[i]n order to facilitate improved interaction between CSOs and the African Children's Committee and in accordance with the African Children's Committee Guidelines on Observer Status, act upon applications submitted to the Committee from NGOs/CSOs seeking observer status and considering the difficulty in qualifying for observer status, consider revising the guidelines … 

During the 14th session, following the presentation of the report on the consideration of the observer status applications by the appointed Rapporteur and the ensuing discussions, the African Children's Committee decided to defer deliberation on the applications submitted to the subsequent session of the Committee, and to embark upon amending the Guidelines for granting observer status. There was a clear indication that the practice of the Committee in the year preceding the 14th session has revealed some of the shortcomings of these Guidelines.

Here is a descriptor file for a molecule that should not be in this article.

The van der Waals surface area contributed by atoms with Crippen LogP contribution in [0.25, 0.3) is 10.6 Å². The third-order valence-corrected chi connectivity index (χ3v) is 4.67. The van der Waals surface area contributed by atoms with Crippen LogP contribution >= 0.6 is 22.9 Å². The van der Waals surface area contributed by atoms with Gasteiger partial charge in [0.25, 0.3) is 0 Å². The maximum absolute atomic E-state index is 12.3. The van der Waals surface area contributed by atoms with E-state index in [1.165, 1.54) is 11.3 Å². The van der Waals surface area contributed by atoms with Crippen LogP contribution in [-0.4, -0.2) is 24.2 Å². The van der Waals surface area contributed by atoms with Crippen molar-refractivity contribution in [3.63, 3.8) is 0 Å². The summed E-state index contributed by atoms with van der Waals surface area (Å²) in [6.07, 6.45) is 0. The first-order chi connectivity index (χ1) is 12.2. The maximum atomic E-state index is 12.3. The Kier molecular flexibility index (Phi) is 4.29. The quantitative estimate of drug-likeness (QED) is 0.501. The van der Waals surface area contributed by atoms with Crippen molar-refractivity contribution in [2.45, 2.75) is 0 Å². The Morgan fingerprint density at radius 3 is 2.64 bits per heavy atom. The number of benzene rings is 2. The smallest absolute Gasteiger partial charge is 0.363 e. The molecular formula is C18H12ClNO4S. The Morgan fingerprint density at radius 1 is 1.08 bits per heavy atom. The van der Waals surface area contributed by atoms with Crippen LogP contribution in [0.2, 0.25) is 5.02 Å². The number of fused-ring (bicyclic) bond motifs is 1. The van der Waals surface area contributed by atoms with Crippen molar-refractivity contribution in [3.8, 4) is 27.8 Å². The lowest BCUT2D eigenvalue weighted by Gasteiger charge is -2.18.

One of the commendable moves of the African Children's Committee that emerged from the 15th session was an amended version of these Guidelines. This decision was informed by the need to make the criteria more flexible, thereby enabling a greater number of CSOs to obtain observer status before the Committee. This is indeed one clear example that the Children's Committee takes the recommendations of the CSO Forum seriously, and undertakes measures to act upon them as appropriate. In early 2010, the revised Guidelines of 2010 were shared with partners and stakeholders.